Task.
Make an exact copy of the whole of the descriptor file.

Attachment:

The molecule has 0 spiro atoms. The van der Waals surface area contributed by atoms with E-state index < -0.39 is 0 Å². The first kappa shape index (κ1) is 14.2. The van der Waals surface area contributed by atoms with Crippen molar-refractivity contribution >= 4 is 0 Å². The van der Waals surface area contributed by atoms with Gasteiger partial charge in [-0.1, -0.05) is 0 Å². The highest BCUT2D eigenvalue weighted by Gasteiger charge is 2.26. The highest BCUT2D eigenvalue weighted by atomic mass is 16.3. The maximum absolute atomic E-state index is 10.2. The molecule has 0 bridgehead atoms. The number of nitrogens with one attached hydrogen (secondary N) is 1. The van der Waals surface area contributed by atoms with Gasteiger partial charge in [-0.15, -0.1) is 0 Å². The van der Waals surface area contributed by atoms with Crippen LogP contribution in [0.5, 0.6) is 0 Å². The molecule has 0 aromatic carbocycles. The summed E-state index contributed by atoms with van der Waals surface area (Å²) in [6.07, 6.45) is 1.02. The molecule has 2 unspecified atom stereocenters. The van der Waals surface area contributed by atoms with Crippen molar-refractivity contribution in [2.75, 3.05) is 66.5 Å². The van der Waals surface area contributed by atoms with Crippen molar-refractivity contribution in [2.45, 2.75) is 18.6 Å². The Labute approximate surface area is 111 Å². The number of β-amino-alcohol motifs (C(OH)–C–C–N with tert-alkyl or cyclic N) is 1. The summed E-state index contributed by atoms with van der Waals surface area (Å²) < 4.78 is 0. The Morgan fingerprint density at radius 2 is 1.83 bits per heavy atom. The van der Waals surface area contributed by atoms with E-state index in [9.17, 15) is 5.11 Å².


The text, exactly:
The molecule has 0 spiro atoms. The van der Waals surface area contributed by atoms with E-state index < -0.39 is 0 Å². The first kappa shape index (κ1) is 14.2. The van der Waals surface area contributed by atoms with Crippen molar-refractivity contribution >= 4 is 0 Å². The van der Waals surface area contributed by atoms with Gasteiger partial charge in [-0.1, -0.05) is 0 Å². The highest BCUT2D eigenvalue weighted by Gasteiger charge is 2.26. The highest BCUT2D eigenvalue weighted by atomic mass is 16.3. The maximum absolute atomic E-state index is 10.2. The molecule has 0 bridgehead atoms. The number of nitrogens with one attached hydrogen (secondary N) is 1. The van der Waals surface area contributed by atoms with Gasteiger partial charge in [-0.15, -0.1) is 0 Å². The van der Waals surface area contributed by atoms with Crippen LogP contribution in [0.5, 0.6) is 0 Å². The molecule has 0 aromatic carbocycles. The summed E-state index contributed by atoms with van der Waals surface area (Å²) in [6.07, 6.45) is 1.02. The molecule has 2 unspecified atom stereocenters. The van der Waals surface area contributed by atoms with Crippen molar-refractivity contribution in [2.75, 3.05) is 66.5 Å². The van der Waals surface area contributed by atoms with Crippen molar-refractivity contribution in [2.45, 2.75) is 18.6 Å². The Labute approximate surface area is 111 Å². The number of β-amino-alcohol motifs (C(OH)–C–C–N with tert-alkyl or cyclic N) is 1. The summed E-state index contributed by atoms with van der Waals surface area (Å²) < 4.78 is 0. The Morgan fingerprint density at radius 2 is 1.83 bits per heavy atom. The van der Waals surface area contributed by atoms with E-state index in [9.17, 15) is 5.11 Å².